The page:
Amy:Thanks for your answers again. I have another question about the process that I think many people on this board have been clamoring to know.Do Adcomms really read this deeply into applications? Materials and books that are available say that our essays are read, and grade trends evaluated, changes in LSAT scores considered. But the limited data that we have for most schools through Lawschoolnumbers and other sources seem to point to very solid cutoff figures that can only be derived through a formulaic approach to the admissions process. Some examples from this cycle:http://www.lawschoolnumbers.com/graphs.php?&cycle=5&school_code=0007At GULC, a 3.7 and 167 is virtually a guaranteed acceptance, while anything below is virtually a guaranteed rejection. UCLA seems to have the exact same hard cutoff:http://www.lawschoolnumbers.com/graphs.php?&cycle=5&school_code=0020With placement distribution at these schools this tightly defined, do soft factors, upward grade trends, writing sample quality and other non-numerical factors really matter?Thanks again, Amy!
Here's a question -- what, exactly, distinguishes a waitlist candidate from a reject (discounting candidates who are far, far below the 25%)? The numbers for most schools on LSN don't seem to support quite as clear a cutoff numbers-wise between waitlists and rejects vs. waitlists and acceptances. Obviously this is different for every school . . . but generally?I ask because I'm waitlisted at a bunch of places, and a lot of them were real hail mary applications to places where I didn't think I had a chance of even a waitlist. But that really puts me on the low-end of the waitlist in terms of numbers at a lot of these places, which makes me think that my probability of eventual acceptance is EXTREMELY low . . . which makes me wonder why they put me on the waitlist instead of rejecting me in the first place?[/quotHi Dischord,These schools must have seen something they liked. Waitlists can be complex creatures. In addition to protecting both the median GPA and LSAT of the entering class AND the yield on acceptances, admission officers have to keep a close eye on ethnic diversity, gender representation, and geographic representation, among numerous other things. That's not really an answer to your question - but rather some additional food for thought. Again, if they had thought your file wasn't competitive or interesting, they would have outright rejected you.AmyAmyAmy JohnsonSenior ConsultantAdmissionsConsultants Inc.firstname.lastname@example.org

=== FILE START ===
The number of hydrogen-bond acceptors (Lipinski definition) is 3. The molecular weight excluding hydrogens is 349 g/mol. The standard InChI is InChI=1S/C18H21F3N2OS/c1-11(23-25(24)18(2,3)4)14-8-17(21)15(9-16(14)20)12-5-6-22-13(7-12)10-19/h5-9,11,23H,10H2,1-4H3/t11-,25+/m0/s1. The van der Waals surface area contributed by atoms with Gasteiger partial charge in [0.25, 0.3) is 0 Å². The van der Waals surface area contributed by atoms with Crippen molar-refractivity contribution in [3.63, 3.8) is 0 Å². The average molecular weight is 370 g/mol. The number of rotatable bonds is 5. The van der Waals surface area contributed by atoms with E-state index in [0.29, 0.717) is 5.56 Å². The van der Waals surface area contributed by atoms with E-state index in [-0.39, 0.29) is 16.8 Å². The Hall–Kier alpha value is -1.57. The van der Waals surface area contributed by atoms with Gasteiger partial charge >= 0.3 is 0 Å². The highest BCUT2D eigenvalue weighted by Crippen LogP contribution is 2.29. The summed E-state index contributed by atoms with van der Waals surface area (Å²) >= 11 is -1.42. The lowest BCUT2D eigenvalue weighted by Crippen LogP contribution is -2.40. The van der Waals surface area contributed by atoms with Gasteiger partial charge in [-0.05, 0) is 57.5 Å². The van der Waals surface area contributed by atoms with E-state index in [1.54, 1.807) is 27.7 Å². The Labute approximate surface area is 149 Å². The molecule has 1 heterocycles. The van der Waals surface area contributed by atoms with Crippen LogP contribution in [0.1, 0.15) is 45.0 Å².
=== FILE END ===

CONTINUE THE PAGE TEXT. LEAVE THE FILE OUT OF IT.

Amy:Thanks for helping us all out here. A couple questions. First, I have one scholarship that I want to leverage with another school for a larger scholarship. One deposit is due 4/1 and the other 4/4. Much more money is due to the school on 4/4 that is my higher choice. Would it be wrong to send in the deposit at both to give me more time to try to get more money? What is your opinion on having more than one deposit down at once anyway (this might be necessary if someone hasn't been able to visit both schools, etc.)?Also, is the June LSAT an effective tool if someone is on many waitlists?
Amy:Your philanthropy does not go unappreciated. I received a couple unexpected rejections and am wondering where you stand/what your experience has been with writing appeal letters?? I know they are a shot in the dark, but is there even a remote chance they will be considered?
Amy, With regards to LOCI, is it ok to send them when you have not heard anything from a school for a substantial amount of time, ie., 6 months?
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